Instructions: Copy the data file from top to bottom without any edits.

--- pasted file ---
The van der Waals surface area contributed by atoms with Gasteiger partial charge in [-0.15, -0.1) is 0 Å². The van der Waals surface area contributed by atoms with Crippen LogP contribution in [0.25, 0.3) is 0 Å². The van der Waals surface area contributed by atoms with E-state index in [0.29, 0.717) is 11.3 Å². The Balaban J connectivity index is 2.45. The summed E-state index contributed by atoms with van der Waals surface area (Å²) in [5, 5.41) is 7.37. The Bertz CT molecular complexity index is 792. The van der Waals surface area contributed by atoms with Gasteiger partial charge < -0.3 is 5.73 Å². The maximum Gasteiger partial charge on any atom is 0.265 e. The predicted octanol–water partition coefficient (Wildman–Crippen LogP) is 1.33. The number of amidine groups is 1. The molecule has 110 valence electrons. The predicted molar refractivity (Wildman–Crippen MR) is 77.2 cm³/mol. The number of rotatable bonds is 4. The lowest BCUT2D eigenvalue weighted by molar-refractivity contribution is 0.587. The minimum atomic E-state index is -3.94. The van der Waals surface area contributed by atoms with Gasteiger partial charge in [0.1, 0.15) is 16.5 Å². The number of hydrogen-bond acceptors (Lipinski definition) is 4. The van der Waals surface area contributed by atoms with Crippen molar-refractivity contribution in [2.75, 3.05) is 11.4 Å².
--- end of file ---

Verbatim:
The van der Waals surface area contributed by atoms with Gasteiger partial charge in [-0.15, -0.1) is 0 Å². The van der Waals surface area contributed by atoms with Crippen LogP contribution in [0.25, 0.3) is 0 Å². The van der Waals surface area contributed by atoms with E-state index in [0.29, 0.717) is 11.3 Å². The Balaban J connectivity index is 2.45. The summed E-state index contributed by atoms with van der Waals surface area (Å²) in [5, 5.41) is 7.37. The Bertz CT molecular complexity index is 792. The van der Waals surface area contributed by atoms with Gasteiger partial charge < -0.3 is 5.73 Å². The maximum Gasteiger partial charge on any atom is 0.265 e. The predicted octanol–water partition coefficient (Wildman–Crippen LogP) is 1.33. The number of amidine groups is 1. The molecule has 110 valence electrons. The predicted molar refractivity (Wildman–Crippen MR) is 77.2 cm³/mol. The number of rotatable bonds is 4. The lowest BCUT2D eigenvalue weighted by molar-refractivity contribution is 0.587. The minimum atomic E-state index is -3.94. The van der Waals surface area contributed by atoms with Gasteiger partial charge in [0.1, 0.15) is 16.5 Å². The number of hydrogen-bond acceptors (Lipinski definition) is 4. The van der Waals surface area contributed by atoms with Crippen molar-refractivity contribution in [2.75, 3.05) is 11.4 Å².